Islamabad vows to ‘take action’ against belligerent protesters

Members of the Tehreek-e-Labbaik Pakistan, a political party, shout slogans during a sit-in in Rawalpindi on Monday. (Reuters)
Updated 14 November 2017
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Islamabad vows to ‘take action’ against belligerent protesters

ISLAMABAD: Pakistan’s Minister of State for Information and Broadcasting Marriyum Aurangzeb has said the time for negotiating with anti-blasphemy protesters is over.
Since last week, hard-line activists, many carrying makeshift weapons, have disrupted life in the federal capital, blocking the main highway between Islamabad and Rawalpindi and demanding that Law and Justice Minister Zahid Hamid resign.
The protests stem from government amendments to the electoral law in October which altered the wording of an oath for lawmakers. The government has repeatedly claimed that the change from “I believe” to “I solemnly swear” was “a clerical error” and the original wording was swiftly restored.
But the protesters accuse Hamid of sympathizing with a minority Ahmadi sect. The far-right leaders organizing the protests have been calling on supporters from other cities to descend on Islamabad and add their voices to their call for Hamid’s removal.
Hamid has posted a video on social media discussing his faith in a bid to lay the allegations to rest.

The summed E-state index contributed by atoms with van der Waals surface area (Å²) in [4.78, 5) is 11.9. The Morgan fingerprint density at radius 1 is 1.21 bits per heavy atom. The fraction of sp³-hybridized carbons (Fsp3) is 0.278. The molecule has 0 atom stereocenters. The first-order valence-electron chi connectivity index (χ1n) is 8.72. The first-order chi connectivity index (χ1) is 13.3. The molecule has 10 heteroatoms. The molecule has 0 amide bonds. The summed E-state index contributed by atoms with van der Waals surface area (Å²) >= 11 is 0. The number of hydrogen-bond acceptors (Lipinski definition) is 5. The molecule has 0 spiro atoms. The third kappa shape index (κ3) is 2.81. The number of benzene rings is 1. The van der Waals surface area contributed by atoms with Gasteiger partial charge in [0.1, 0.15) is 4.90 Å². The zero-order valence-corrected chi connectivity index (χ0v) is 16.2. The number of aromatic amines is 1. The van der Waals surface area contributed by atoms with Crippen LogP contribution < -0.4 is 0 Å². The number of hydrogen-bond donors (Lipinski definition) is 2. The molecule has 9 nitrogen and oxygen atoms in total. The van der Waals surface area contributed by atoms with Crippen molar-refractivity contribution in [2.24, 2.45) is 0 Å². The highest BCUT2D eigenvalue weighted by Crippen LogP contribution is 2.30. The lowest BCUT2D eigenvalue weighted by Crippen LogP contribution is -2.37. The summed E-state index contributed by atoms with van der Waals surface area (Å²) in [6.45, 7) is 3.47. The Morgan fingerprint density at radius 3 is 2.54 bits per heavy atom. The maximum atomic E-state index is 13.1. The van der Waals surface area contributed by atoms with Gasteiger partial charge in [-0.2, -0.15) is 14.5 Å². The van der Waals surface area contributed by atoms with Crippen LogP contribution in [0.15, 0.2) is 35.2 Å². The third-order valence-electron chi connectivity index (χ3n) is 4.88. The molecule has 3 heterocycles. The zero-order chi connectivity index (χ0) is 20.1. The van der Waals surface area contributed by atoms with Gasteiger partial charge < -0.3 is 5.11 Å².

“I solemnly swear that I have no affiliation with Qadiani Group, Lahori Group and (nor do) I call myself Ahmadi,” he said. All three of those sects are declared as non-Muslims in Pakistan’s constitution.
What began on Oct. 25 as a few dozen protesters from hard-line religious groups, including Sunni Tehreek, grew rapidly last Wednesday as the Tehreek Labbaik Ya Rasool Allah (TLYR) party led by clerics Dr. Asif Ashraf Jalali and Maulana Khadim Hussain Rizvi joined the rally.
Protesters have blocked the main artery between Islamabad and Rawalpindi, staging a sit-in at Faizabad intersection, pitching tents and threatening anyone trying to cross their lines.
Islamabad’s administration has placed shipping containers on several routes into the city and have deployed a large contingent of law enforcement officers to maintain order.
Some schools and businesses have closed and messages circulating on social media suggest people should avoid leaving their homes unless absolutely necessary. Public transport has been disrupted and the city’s business district has suffered significant losses as its main road has been shutdown by police to prevent protesters from reaching federal government buildings, as they have threatened to do if Hamid does not resign.
Aurangzeb suggested that the government’s patience may be running out.
“I think we gave them enough time and negotiated but they wouldn’t listen,” she told Arab News. “They have made everyone’s life miserable and we will take action to remove the protesters.”
Aurangzeb said the Ministry of Interior has ordered the road to be cleared.
In a statement, Minister of Interior Ahsan Iqbal said: “The government is avoiding extreme action so that extremists cannot take advantage of it.”
He added that the government is “trying to avoid violence.” However, he stressed that putting people’s lives at risk is a criminal offense.